This week the FTC has settled its privacy complaint with Facebook with an agreement that the social network will obtain “express consent” before they share any information of said users outside its pre-written privacy settings. The agreement makes it so that Facebook must provide users with “clear and prominent notice” any time user information is shared. It also makes Facebook keep a “comprehensive privacy program” maintained and subject to biennial privacy audits.
This settlement is the end of a process which started in November of 2011, today’s date being the final announcement and cut-off time for Facebook to comply with said orders. Each violation of these orders will result in a penalty from the FTC for up to $16,000 apiece. The investigation itself began back in 2009 when initial complains from privacy watchdogs suggested private information was being shared by Facebook from users who had opted out of such activities.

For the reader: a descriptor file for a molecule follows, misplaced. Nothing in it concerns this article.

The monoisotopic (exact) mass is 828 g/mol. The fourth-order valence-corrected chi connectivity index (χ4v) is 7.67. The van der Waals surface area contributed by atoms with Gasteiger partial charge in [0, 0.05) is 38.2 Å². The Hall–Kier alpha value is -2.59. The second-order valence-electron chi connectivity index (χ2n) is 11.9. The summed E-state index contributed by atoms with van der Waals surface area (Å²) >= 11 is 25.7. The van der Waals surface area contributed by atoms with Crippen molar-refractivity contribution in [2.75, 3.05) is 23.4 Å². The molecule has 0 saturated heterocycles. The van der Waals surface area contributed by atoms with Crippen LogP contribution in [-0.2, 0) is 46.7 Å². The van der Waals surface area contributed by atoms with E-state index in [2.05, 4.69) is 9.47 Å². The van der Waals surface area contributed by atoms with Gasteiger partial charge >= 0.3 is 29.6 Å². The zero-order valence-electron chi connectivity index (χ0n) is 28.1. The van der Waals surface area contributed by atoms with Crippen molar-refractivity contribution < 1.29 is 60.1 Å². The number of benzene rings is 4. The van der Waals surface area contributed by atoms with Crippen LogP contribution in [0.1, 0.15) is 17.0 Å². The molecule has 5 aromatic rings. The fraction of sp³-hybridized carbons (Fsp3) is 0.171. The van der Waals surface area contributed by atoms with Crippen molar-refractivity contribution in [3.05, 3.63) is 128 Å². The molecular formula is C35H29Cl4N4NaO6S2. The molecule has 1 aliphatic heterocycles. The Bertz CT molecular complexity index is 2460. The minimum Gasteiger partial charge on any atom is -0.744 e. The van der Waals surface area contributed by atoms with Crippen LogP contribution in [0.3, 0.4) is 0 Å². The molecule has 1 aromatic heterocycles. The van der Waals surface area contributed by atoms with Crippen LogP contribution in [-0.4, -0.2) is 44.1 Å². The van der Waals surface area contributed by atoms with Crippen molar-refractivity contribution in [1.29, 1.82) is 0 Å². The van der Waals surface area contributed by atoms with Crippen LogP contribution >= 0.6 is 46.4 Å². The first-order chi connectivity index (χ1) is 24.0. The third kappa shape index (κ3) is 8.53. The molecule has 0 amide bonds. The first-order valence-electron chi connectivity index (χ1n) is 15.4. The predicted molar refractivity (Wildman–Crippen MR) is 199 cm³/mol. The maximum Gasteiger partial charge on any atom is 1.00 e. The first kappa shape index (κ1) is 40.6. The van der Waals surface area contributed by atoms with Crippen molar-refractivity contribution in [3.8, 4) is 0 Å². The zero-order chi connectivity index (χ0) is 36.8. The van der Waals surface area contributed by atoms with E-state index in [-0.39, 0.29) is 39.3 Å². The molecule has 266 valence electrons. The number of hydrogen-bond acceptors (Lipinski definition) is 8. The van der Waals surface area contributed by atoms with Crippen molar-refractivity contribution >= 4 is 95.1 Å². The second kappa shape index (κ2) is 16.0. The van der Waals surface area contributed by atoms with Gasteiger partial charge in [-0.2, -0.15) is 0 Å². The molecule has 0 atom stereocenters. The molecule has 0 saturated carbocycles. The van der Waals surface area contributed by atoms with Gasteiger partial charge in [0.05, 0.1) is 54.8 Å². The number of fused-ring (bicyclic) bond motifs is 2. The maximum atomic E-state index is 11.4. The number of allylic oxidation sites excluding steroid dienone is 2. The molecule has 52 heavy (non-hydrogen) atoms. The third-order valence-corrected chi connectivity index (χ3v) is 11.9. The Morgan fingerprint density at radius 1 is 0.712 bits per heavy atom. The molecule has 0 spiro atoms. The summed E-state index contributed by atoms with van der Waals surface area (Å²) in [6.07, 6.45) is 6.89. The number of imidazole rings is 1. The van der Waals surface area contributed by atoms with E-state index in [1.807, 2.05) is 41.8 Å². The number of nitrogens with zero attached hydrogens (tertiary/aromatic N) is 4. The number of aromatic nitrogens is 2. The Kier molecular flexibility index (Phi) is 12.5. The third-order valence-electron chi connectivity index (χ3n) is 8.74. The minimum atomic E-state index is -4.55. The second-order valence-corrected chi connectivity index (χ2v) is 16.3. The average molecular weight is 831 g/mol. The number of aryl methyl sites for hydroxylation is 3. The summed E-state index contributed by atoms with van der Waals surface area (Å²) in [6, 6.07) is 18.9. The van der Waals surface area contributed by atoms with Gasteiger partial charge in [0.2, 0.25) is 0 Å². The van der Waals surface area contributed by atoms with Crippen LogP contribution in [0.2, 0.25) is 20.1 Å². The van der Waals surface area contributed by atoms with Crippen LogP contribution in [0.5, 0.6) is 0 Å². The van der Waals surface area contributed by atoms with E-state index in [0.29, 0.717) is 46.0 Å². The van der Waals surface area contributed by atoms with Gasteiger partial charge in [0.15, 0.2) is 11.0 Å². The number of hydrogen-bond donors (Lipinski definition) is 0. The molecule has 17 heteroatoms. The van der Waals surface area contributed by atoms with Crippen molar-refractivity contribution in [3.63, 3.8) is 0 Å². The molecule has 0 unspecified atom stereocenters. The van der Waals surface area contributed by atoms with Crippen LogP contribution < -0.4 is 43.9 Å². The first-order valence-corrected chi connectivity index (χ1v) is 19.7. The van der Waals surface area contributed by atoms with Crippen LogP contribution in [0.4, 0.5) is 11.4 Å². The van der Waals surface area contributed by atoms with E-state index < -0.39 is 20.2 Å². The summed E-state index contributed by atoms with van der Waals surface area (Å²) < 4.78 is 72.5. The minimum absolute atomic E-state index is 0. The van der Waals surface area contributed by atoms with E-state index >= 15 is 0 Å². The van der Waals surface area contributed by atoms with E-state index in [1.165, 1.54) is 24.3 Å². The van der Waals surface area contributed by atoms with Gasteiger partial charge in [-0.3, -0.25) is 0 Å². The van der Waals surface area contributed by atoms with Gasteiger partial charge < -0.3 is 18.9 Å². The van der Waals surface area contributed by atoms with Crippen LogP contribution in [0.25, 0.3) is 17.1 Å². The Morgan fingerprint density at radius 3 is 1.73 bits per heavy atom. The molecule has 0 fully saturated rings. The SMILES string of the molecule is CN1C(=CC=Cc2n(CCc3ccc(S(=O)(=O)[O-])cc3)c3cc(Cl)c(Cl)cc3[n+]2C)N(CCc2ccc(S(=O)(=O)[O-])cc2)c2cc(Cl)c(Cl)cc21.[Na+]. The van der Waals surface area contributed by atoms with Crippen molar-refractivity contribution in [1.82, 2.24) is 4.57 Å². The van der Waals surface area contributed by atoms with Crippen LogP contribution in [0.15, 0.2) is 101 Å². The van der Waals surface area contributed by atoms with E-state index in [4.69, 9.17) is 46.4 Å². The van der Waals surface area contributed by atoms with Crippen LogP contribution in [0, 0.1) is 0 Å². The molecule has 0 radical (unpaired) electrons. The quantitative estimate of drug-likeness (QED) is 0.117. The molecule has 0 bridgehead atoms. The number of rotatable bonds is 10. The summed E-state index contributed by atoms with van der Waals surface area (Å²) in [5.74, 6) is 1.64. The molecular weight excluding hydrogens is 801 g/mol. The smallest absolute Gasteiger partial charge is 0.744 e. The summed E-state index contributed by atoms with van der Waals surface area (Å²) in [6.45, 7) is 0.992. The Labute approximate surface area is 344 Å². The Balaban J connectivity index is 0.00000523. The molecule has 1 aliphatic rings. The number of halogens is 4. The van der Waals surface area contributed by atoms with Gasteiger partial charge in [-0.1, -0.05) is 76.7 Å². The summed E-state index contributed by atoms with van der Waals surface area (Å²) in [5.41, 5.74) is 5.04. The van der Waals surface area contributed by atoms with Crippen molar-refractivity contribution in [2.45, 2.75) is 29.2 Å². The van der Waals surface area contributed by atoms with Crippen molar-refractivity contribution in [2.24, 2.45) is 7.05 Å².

This settlement comes just one day after the FTC’s settlement with Google which resulted in a $22.5 million dollar fine. That fine was the largest ever levied by the company for a violation of their orders. The agency’s commissioners issued a joint statement today which read in part as follows.
“We intend to monitor closely Facebook’s compliance with the order, and will not hesitate to seek civil penalties for any violations.
… A statement from Facebook about an app’s conduct may well amount to a promise that Facebook is taking steps to assure the level of privacy or security that the app provides for consumers’ information.” – FTC
Have a peek at the timeline below to see other FTC activities as of late to see how they’re taking care of business across the web in the USA here in the summer of 2012.